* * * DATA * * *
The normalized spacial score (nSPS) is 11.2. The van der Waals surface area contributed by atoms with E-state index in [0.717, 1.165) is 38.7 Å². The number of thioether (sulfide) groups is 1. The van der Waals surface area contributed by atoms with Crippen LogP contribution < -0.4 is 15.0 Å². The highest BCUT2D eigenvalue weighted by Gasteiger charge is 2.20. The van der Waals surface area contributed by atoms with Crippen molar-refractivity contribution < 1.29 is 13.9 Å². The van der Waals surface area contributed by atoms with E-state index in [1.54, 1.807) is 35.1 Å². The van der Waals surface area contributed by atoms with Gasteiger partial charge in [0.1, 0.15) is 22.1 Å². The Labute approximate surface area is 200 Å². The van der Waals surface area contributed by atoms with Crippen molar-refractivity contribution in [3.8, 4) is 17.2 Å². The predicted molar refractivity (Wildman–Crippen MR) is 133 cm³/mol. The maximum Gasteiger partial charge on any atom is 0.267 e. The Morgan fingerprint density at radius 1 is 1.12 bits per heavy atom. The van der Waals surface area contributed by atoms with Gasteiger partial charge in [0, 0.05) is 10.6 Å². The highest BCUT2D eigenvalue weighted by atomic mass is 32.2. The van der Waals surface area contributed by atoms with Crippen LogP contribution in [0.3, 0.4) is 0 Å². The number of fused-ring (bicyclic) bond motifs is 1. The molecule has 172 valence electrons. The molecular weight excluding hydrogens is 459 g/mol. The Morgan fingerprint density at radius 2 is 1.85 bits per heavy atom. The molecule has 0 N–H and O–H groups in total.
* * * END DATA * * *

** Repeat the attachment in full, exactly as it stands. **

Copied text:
The normalized spacial score (nSPS) is 11.2. The van der Waals surface area contributed by atoms with E-state index in [0.717, 1.165) is 38.7 Å². The number of thioether (sulfide) groups is 1. The van der Waals surface area contributed by atoms with Crippen LogP contribution < -0.4 is 15.0 Å². The highest BCUT2D eigenvalue weighted by Gasteiger charge is 2.20. The van der Waals surface area contributed by atoms with Crippen molar-refractivity contribution < 1.29 is 13.9 Å². The van der Waals surface area contributed by atoms with E-state index in [1.54, 1.807) is 35.1 Å². The van der Waals surface area contributed by atoms with Gasteiger partial charge in [0.1, 0.15) is 22.1 Å². The Labute approximate surface area is 200 Å². The van der Waals surface area contributed by atoms with Crippen molar-refractivity contribution in [3.8, 4) is 17.2 Å². The predicted molar refractivity (Wildman–Crippen MR) is 133 cm³/mol. The maximum Gasteiger partial charge on any atom is 0.267 e. The Morgan fingerprint density at radius 1 is 1.12 bits per heavy atom. The van der Waals surface area contributed by atoms with Gasteiger partial charge in [0, 0.05) is 10.6 Å². The highest BCUT2D eigenvalue weighted by atomic mass is 32.2. The van der Waals surface area contributed by atoms with Crippen LogP contribution in [0.3, 0.4) is 0 Å². The number of fused-ring (bicyclic) bond motifs is 1. The molecule has 172 valence electrons. The molecular weight excluding hydrogens is 459 g/mol. The Morgan fingerprint density at radius 2 is 1.85 bits per heavy atom. The molecule has 0 N–H and O–H groups in total.